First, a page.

You Can Help Fight Horse Slaughter
Keep cruel horse slaughter out of the U.S. and protect people from the threat of toxic horse meat
Horses in the U.S. are not raised for food. They are bred for transportation, farm work, sport and companionship—not for meat.
But some groups are eager to bring horse slaughter plants back to the U.S.—despite the terrible cruelty of horse slaughter, the risks to human health associated with tainted horse meat and the legacy of environmental and economic damage to communities where horse slaughter plants have operated.
You can help horses by following these steps.
1. Get the facts
- Learn the truth about horse slaughter »
- Learn how the SAFE Act would help »
- Read about the toxicity of horse meat »
- Send an email, write a letter or call your representatives, asking them to
protect horses from slaughter and the public from tainted horse meat.
- Call (Find your federal or state legislators)
- Visit (Find your federal or state legislators)
These are the most important points to make to representatives:
- Horse slaughter is unacceptably inhumane.
- Eighty percent of Americans are opposed to horse slaughter. They don't want horse meat served at the dinner table and they don't want their tax dollars spent on inspecting meat bound for foreign markets.
- Horses are commonly exposed to drugs and other substances that are expressly forbidden for use in animals used for food, making their meat unfit for human consumption. Meat laced with toxic products such as fly sprays and dewormers is dangerous to human health.
- Horse slaughter plants have been linked to air and water pollution, lowered property values and increased crime rates in the areas where they're located.
- The SAFE Act (H.R. 1942/S. 1214) would keep U.S. horse slaughter plants shuttered and end the export of horses for human consumption.
3. Speak out in the media, and inform the public
- Write an op-ed or letter to the editor of your local newspaper or television or radio station. You can present the same points listed in the section above.
- Post copies of The HSUS’s fact sheet on horse slaughter in public places.
- Use your Facebook page or Twitter feed to share links to The HSUS’s investigative video “Horse Slaughter: Cruelty Uncovered” and horse slaughter fact sheet.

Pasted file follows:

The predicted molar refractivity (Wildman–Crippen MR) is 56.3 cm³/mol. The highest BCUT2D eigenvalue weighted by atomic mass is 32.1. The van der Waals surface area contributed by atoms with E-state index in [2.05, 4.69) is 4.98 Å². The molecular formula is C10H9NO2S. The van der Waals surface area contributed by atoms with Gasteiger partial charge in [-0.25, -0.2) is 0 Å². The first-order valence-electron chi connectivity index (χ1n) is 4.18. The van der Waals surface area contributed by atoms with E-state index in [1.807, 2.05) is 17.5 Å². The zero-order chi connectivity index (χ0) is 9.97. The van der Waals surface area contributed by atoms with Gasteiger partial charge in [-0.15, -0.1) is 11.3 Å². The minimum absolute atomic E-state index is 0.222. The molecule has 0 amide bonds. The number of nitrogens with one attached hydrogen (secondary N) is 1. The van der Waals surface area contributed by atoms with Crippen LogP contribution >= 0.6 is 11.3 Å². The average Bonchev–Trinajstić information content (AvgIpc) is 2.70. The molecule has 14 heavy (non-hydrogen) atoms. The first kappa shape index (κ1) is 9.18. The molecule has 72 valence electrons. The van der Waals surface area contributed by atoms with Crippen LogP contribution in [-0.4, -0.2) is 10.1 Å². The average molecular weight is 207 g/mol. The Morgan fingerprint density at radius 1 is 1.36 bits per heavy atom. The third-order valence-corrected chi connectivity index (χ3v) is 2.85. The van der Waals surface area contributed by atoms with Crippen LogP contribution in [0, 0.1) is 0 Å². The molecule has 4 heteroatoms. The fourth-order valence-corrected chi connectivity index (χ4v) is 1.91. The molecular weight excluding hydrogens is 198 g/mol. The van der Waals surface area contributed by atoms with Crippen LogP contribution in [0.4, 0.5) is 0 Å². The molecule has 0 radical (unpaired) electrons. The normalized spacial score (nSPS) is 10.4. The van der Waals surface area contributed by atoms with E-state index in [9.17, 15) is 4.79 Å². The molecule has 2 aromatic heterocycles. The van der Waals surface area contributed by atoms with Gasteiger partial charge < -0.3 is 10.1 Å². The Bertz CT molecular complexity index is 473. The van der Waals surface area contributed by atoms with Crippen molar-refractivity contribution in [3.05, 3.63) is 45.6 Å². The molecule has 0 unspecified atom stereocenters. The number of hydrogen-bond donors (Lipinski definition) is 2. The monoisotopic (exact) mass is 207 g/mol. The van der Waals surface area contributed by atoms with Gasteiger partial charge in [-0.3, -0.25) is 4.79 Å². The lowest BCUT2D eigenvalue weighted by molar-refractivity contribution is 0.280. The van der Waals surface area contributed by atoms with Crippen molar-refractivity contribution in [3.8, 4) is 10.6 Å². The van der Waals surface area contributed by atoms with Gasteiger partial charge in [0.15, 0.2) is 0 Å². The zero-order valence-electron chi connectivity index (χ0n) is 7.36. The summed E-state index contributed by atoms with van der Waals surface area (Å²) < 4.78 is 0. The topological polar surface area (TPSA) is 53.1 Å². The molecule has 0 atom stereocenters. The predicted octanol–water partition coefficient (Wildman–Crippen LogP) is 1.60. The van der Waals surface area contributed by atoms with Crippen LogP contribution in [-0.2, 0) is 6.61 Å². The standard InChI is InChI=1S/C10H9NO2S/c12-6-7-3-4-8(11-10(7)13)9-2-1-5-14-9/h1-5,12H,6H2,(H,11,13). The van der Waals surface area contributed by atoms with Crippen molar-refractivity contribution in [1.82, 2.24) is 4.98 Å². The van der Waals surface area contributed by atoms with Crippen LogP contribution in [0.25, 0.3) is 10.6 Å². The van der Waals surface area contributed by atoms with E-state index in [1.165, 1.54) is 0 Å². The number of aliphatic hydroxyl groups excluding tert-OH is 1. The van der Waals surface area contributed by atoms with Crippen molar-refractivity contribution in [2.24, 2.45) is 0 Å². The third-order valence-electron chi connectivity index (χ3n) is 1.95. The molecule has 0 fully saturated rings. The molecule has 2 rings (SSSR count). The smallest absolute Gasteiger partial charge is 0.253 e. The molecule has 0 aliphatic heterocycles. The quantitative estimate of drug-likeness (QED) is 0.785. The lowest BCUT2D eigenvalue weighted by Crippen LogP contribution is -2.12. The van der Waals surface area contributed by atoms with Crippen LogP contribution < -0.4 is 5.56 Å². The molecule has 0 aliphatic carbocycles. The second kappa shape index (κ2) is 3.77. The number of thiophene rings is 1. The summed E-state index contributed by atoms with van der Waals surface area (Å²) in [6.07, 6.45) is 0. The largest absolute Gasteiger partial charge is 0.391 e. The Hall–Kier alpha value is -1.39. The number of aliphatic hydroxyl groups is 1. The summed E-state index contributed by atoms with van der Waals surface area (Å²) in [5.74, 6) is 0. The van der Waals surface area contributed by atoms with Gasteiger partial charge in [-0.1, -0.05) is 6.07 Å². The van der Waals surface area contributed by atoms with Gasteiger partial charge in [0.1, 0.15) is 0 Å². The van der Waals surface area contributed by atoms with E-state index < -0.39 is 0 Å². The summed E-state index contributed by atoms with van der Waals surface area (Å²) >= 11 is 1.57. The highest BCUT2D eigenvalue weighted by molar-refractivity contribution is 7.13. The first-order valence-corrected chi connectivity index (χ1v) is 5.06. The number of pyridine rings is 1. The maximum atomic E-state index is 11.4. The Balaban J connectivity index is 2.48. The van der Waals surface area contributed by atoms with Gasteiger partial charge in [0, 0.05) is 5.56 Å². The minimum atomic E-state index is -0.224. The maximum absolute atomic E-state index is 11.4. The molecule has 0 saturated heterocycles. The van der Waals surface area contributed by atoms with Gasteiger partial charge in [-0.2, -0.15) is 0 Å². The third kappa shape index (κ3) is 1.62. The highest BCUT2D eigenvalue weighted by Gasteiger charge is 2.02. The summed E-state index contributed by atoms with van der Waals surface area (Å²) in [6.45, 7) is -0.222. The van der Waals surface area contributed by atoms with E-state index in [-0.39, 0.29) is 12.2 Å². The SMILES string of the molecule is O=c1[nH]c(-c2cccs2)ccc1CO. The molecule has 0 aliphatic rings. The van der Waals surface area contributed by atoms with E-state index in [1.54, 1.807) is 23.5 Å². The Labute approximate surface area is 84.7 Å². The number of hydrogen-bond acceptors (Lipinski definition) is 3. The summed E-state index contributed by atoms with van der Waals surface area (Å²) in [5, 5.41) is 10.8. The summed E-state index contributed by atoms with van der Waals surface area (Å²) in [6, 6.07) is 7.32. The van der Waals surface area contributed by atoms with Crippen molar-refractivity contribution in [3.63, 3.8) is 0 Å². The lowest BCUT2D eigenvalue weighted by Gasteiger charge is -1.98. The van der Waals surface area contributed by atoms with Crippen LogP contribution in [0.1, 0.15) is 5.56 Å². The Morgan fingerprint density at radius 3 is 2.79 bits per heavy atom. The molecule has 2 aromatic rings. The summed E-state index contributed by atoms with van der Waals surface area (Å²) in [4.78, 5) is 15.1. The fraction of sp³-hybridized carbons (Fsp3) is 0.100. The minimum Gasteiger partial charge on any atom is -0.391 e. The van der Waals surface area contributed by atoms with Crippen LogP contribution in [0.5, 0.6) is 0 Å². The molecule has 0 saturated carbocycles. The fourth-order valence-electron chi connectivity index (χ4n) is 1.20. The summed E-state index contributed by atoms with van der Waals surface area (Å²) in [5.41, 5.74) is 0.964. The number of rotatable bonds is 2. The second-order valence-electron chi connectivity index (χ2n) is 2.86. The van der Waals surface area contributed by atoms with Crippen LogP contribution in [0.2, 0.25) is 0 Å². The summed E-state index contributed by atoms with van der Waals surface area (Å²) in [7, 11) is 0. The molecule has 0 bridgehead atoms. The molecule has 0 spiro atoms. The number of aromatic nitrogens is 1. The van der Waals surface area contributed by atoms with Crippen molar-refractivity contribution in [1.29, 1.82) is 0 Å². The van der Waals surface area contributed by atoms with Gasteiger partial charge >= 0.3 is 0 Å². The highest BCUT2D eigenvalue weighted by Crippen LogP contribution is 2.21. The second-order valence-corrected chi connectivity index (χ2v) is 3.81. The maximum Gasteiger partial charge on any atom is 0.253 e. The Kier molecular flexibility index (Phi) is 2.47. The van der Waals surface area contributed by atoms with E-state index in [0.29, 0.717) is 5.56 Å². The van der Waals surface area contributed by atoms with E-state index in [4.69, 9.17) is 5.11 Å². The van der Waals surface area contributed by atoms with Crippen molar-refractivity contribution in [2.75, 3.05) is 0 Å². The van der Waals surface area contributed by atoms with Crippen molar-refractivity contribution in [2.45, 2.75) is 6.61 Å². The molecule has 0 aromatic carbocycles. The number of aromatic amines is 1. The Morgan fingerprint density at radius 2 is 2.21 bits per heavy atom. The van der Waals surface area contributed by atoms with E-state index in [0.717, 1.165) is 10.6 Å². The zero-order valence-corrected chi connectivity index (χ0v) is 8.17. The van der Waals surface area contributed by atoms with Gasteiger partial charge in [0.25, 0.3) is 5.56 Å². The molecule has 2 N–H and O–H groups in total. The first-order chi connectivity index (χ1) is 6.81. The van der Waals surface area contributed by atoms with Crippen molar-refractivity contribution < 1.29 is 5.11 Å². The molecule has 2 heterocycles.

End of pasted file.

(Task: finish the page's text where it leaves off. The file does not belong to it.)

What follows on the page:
4. Attend Town Hall meetings
Some town meetings are conducted in person, while others follow a call-in format. You can find the schedule for upcoming meetings by visiting the websites of your federal legislators or calling their offices. The U.S. Capitol switchboard’s number is 202-224-3121.
5. Volunteer with a horse rescue group
Help out at your local horse rescue facility. Rescue work is a demanding, round-the-clock job requiring dedication, resources and lots of hands-on help. Contact your local horse rescue and offer to lend a hand feeding, grooming, fundraising or organizing volunteers.
6. Support the Doris Day Equine Center
The opening of the Doris Day Equine Center in Murchison, Texas, marked a new chapter for equine rescue. The Doris Day Equine Center incorporates humane training methods of “natural horsemanship” in a rescue setting to identify and retrain at-risk horses for adoption.
- Volunteer at the center if you live nearby.
- Donate money or construction materials—such as tack, fencing and other supplies.
- Adopt a horse from the center.
7. Help the Homes for Horses Coalition
Co-founded by The HSUS, the Homes for Horses Coalition is a group of equine welfare and rescue organizations dedicated to ending horse slaughter and equine abuse as well as promoting collaboration and professionalism in the equine rescue community.